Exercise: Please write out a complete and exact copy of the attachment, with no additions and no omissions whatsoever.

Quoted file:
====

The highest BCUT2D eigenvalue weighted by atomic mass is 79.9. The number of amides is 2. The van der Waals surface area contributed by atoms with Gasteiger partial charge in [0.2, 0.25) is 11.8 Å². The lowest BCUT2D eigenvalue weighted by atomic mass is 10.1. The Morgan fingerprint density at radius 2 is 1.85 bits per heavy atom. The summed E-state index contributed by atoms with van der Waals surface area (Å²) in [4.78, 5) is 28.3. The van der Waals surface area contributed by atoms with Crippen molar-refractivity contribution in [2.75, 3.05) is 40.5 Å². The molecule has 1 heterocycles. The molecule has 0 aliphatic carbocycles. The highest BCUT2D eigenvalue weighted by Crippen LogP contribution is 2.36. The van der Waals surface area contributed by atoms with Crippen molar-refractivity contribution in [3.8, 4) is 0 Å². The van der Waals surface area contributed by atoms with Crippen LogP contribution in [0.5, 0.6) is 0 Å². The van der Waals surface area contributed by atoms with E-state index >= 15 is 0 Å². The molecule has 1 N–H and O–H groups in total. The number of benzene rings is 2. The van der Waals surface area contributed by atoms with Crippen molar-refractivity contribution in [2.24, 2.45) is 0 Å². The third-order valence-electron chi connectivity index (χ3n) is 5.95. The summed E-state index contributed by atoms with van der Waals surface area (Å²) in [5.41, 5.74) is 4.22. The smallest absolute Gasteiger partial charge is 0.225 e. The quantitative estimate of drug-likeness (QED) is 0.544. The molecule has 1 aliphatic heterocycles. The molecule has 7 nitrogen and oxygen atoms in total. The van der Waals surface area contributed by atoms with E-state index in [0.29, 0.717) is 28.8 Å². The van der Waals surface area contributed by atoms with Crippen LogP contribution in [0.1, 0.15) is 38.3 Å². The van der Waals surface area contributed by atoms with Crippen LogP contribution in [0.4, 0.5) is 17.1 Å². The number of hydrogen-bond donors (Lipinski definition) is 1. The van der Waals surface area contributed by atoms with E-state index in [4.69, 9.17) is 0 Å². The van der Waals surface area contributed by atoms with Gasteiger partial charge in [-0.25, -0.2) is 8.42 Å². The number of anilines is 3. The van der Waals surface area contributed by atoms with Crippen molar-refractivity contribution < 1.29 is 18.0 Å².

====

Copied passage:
The highest BCUT2D eigenvalue weighted by atomic mass is 79.9. The number of amides is 2. The van der Waals surface area contributed by atoms with Gasteiger partial charge in [0.2, 0.25) is 11.8 Å². The lowest BCUT2D eigenvalue weighted by atomic mass is 10.1. The Morgan fingerprint density at radius 2 is 1.85 bits per heavy atom. The summed E-state index contributed by atoms with van der Waals surface area (Å²) in [4.78, 5) is 28.3. The van der Waals surface area contributed by atoms with Crippen molar-refractivity contribution in [2.75, 3.05) is 40.5 Å². The molecule has 1 heterocycles. The molecule has 0 aliphatic carbocycles. The highest BCUT2D eigenvalue weighted by Crippen LogP contribution is 2.36. The van der Waals surface area contributed by atoms with Crippen molar-refractivity contribution in [3.8, 4) is 0 Å². The van der Waals surface area contributed by atoms with Crippen LogP contribution in [0.5, 0.6) is 0 Å². The van der Waals surface area contributed by atoms with E-state index >= 15 is 0 Å². The molecule has 1 N–H and O–H groups in total. The number of benzene rings is 2. The van der Waals surface area contributed by atoms with Crippen molar-refractivity contribution in [2.24, 2.45) is 0 Å². The third-order valence-electron chi connectivity index (χ3n) is 5.95. The summed E-state index contributed by atoms with van der Waals surface area (Å²) in [5.41, 5.74) is 4.22. The smallest absolute Gasteiger partial charge is 0.225 e. The quantitative estimate of drug-likeness (QED) is 0.544. The molecule has 1 aliphatic heterocycles. The molecule has 7 nitrogen and oxygen atoms in total. The van der Waals surface area contributed by atoms with E-state index in [0.29, 0.717) is 28.8 Å². The van der Waals surface area contributed by atoms with Crippen LogP contribution in [0.1, 0.15) is 38.3 Å². The van der Waals surface area contributed by atoms with Crippen LogP contribution in [0.4, 0.5) is 17.1 Å². The number of hydrogen-bond donors (Lipinski definition) is 1. The van der Waals surface area contributed by atoms with E-state index in [4.69, 9.17) is 0 Å². The van der Waals surface area contributed by atoms with Gasteiger partial charge in [-0.25, -0.2) is 8.42 Å². The number of anilines is 3. The van der Waals surface area contributed by atoms with Crippen molar-refractivity contribution < 1.29 is 18.0 Å².